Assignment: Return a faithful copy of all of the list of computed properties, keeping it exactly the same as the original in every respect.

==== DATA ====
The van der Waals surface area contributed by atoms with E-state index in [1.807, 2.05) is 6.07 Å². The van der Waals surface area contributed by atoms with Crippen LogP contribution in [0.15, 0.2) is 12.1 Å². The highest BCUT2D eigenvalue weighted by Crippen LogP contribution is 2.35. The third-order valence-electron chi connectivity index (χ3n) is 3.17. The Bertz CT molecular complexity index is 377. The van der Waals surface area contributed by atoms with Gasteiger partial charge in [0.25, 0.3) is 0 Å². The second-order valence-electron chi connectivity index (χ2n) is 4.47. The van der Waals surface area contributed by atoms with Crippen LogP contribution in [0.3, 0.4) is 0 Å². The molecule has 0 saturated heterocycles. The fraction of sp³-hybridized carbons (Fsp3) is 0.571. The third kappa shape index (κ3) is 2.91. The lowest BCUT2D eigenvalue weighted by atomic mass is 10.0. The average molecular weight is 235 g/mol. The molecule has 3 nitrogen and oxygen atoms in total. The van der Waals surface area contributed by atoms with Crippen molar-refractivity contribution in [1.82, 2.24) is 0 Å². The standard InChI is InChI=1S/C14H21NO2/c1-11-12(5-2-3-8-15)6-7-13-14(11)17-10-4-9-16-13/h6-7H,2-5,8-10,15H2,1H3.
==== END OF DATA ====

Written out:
The van der Waals surface area contributed by atoms with E-state index in [1.807, 2.05) is 6.07 Å². The van der Waals surface area contributed by atoms with Crippen LogP contribution in [0.15, 0.2) is 12.1 Å². The highest BCUT2D eigenvalue weighted by Crippen LogP contribution is 2.35. The third-order valence-electron chi connectivity index (χ3n) is 3.17. The Bertz CT molecular complexity index is 377. The van der Waals surface area contributed by atoms with Gasteiger partial charge in [0.25, 0.3) is 0 Å². The second-order valence-electron chi connectivity index (χ2n) is 4.47. The van der Waals surface area contributed by atoms with Crippen LogP contribution in [0.3, 0.4) is 0 Å². The molecule has 0 saturated heterocycles. The fraction of sp³-hybridized carbons (Fsp3) is 0.571. The third kappa shape index (κ3) is 2.91. The lowest BCUT2D eigenvalue weighted by atomic mass is 10.0. The average molecular weight is 235 g/mol. The molecule has 3 nitrogen and oxygen atoms in total. The van der Waals surface area contributed by atoms with Crippen molar-refractivity contribution in [1.82, 2.24) is 0 Å². The standard InChI is InChI=1S/C14H21NO2/c1-11-12(5-2-3-8-15)6-7-13-14(11)17-10-4-9-16-13/h6-7H,2-5,8-10,15H2,1H3.